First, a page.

The blend of talented performers (O’Shea and Britton are joined by Jayne Edwards and Daisy Marsden) have excellent dynamics and ensure plenty of character potential over the course of the hour-long show.
The problem with a live show is scene changes; although quick they occasionally inhibit the flow of laughter. This is somewhat disguised by using audio clips to separate some of the sketches. It’s a brave idea with some very funny solutions (Stereotype Airlines and Church Chat, for example). With the audience left in darkness during the audio clips it is a weird experience, verging on uncomfortable at times.
Highlights of the show are the excellent business-like relationship break-up of Edwards and Britton, and the professional shusher (no, really). ‘Colin Morgan’ was instantly recognisable as a fully-formed character. The tutorial in shushing was bizarre and hilarious, with Britton’s barely visible gestures sending many in the audience into hysterics. Appearing three times in the show, Messrs Comedy also realise they’re onto a winner with him.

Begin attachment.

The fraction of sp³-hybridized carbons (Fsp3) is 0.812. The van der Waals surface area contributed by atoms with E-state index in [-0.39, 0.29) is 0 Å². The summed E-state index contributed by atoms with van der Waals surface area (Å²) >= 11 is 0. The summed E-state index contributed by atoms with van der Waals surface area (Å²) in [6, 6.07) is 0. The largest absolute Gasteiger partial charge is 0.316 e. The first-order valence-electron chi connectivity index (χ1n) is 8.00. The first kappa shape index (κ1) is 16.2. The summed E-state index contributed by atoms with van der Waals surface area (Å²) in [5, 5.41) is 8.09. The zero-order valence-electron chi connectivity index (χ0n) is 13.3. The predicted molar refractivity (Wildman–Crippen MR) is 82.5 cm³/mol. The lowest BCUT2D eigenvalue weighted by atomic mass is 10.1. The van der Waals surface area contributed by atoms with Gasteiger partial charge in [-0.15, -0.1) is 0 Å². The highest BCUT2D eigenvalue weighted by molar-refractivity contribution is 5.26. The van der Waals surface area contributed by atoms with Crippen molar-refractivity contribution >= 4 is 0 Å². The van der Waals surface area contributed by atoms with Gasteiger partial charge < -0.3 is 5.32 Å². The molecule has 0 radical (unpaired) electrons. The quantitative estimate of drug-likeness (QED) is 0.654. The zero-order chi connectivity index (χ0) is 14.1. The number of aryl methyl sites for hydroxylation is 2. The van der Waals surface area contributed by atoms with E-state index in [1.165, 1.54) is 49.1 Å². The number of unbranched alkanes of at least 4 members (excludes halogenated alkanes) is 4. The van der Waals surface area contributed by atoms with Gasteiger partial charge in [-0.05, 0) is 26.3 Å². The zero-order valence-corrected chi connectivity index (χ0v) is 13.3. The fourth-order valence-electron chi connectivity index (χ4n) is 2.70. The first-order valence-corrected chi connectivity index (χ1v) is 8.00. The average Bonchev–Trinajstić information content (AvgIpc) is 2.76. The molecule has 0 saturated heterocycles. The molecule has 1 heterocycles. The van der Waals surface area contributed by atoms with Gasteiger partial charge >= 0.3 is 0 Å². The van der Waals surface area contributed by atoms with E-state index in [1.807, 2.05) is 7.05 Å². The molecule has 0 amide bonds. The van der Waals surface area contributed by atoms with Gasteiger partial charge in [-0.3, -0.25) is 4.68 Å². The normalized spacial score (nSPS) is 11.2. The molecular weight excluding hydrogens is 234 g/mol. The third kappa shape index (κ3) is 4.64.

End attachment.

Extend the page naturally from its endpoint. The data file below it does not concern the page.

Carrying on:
With very clever writing (student life in two minutes snaps and an alternative to speed cameras) there’s almost inevitably some other less successful sketches. However, that’s true of any other sketch show I could name - from the Two Ronnies to the Smell of Reeves and Mortimer. On this showing, Messrs Comedy are ones to watch as a welcome break from the stand-up scene familiar on the live circuit and TV.
- Laura Maley